Just in time.

"Shades of Rafael Furcal," LaRoche said. "The kid can bring it."

Thing is, this kid always has been able to bring it.

From the time he arrived in the majors as a 23-year-old who bypassed Class AAA, no one has questioned his talent. But inconsistencies, inattentiveness and a perceived unwillingness to think team first set him back to the point he was little more than an afterthought in this season's first two-plus months.

As Tracy put it yesterday, "This is something we've been searching for in Jose Castillo since April 2006."

Could the long benching play a role in his revival?

And, if it does, will it last?

Only Castillo can answer those, obviously, and only in a much longer term. The player who has 19 hits in his past 56 at-bats is the same one who opened the year 1 for 17.

For now ...

"I'm here, and I'm ready," he said. "I know I have my opportunity."

Snell's complete game came with a typically seamless performance. The run he allowed was unearned, and the rest of his line included seven strikeouts, seven hits and two walks. And he went the distance on just 105 pitches, 70 for strikes.

"It's just what Ian's been doing all season," Tracy said.

Bautista, now .329 as the leadoff man, had a second big night against Texas: He had the RBI single, he doubled, he drilled a two-run triple to deep center in the fifth that made it 8-0, he walked and he scored two runs. His line for the series: 6 for 9 with five extra-base hits.

More good defense, too.

"I can't say enough about the job he's doing," Tracy said.

Other offensive standouts: Freddy Sanchez had an RBI double in the first and a sacrifice fly in the fourth, Chris Duffy singled twice with an RBI and, lest it be overlooked in the No. 9 spot, Snell put down two sacrifice bunts that led to runs and scored after drawing a walk.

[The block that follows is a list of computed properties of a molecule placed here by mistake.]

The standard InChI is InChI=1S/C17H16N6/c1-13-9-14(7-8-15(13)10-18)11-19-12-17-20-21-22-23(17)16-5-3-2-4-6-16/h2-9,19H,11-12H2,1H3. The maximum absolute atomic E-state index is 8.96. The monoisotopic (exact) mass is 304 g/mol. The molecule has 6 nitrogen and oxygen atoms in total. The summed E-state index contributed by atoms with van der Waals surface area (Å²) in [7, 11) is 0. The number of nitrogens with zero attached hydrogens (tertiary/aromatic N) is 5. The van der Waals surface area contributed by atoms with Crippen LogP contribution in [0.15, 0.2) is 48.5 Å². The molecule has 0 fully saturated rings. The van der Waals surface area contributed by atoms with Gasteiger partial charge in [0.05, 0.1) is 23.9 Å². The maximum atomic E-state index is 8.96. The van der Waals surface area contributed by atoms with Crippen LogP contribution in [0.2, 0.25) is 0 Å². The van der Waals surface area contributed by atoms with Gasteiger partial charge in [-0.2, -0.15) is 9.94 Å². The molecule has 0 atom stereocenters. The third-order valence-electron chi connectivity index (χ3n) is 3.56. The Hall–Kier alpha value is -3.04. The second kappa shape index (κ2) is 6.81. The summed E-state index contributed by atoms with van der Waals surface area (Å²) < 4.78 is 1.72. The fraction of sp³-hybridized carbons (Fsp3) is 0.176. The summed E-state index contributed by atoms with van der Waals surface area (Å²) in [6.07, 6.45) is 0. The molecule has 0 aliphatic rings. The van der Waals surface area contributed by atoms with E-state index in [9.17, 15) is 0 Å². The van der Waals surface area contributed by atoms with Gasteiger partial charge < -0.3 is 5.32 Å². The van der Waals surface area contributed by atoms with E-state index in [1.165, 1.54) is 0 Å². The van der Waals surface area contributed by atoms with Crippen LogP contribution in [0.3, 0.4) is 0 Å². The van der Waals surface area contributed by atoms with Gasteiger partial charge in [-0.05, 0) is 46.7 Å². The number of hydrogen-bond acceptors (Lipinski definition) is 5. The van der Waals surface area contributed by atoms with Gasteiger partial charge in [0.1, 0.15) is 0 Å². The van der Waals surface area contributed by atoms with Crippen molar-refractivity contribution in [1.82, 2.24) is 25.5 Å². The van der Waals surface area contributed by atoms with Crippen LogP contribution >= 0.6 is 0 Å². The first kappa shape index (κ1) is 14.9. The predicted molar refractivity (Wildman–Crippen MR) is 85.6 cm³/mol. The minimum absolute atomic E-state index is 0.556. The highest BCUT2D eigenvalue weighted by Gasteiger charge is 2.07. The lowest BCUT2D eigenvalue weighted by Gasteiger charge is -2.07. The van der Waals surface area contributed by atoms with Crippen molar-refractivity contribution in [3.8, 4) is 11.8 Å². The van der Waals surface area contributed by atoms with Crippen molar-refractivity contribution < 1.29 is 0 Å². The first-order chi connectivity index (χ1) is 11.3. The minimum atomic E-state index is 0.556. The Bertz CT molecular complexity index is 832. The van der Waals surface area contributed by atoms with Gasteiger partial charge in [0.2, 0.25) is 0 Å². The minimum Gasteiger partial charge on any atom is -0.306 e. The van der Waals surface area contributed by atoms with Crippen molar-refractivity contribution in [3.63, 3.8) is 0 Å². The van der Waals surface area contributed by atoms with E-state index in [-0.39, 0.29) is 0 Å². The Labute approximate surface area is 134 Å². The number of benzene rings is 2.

"I liked our approaches" Tracy said. "Those are the kinds of at-bats you take when you become a solid club, a winning club."

Of course, those also are the at-bats many teams tend to take against the lowly Rangers, whose rotation is on pace to have the highest ERA in Major League Baseball history.

In this one, Robinson Tejeda lasted four innings and gave up four runs.

Tonight, it is Kameron Loe, owner of a 7.40 ERA.

Matt Freed, Post-Gazette
Pirates' Jose Castillo leaps over the Rangers' Frank Catalanotto on a double play in the third inning last night at PNC Park.
Click photo for larger image.

Game: Pirates (LHP Tom Gorzelanny 6-3, 2.76) vs. Texas Rangers (RHP Kameron Loe 1-6, 7.40), 7:05 p.m., PNC Park.

TV, radio: FSN Pittsburgh, WPGB-FM (104.7).

Key matchup: Gorzelanny vs. the world. He easily could have 10 victories, having seen four leads he turned over to the bullpen get squandered.

Of note: The Pirates are 8-0 against teams from Texas this season, including their six victories against the Houston Astros.

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Dejan Kovacevic can be reached at .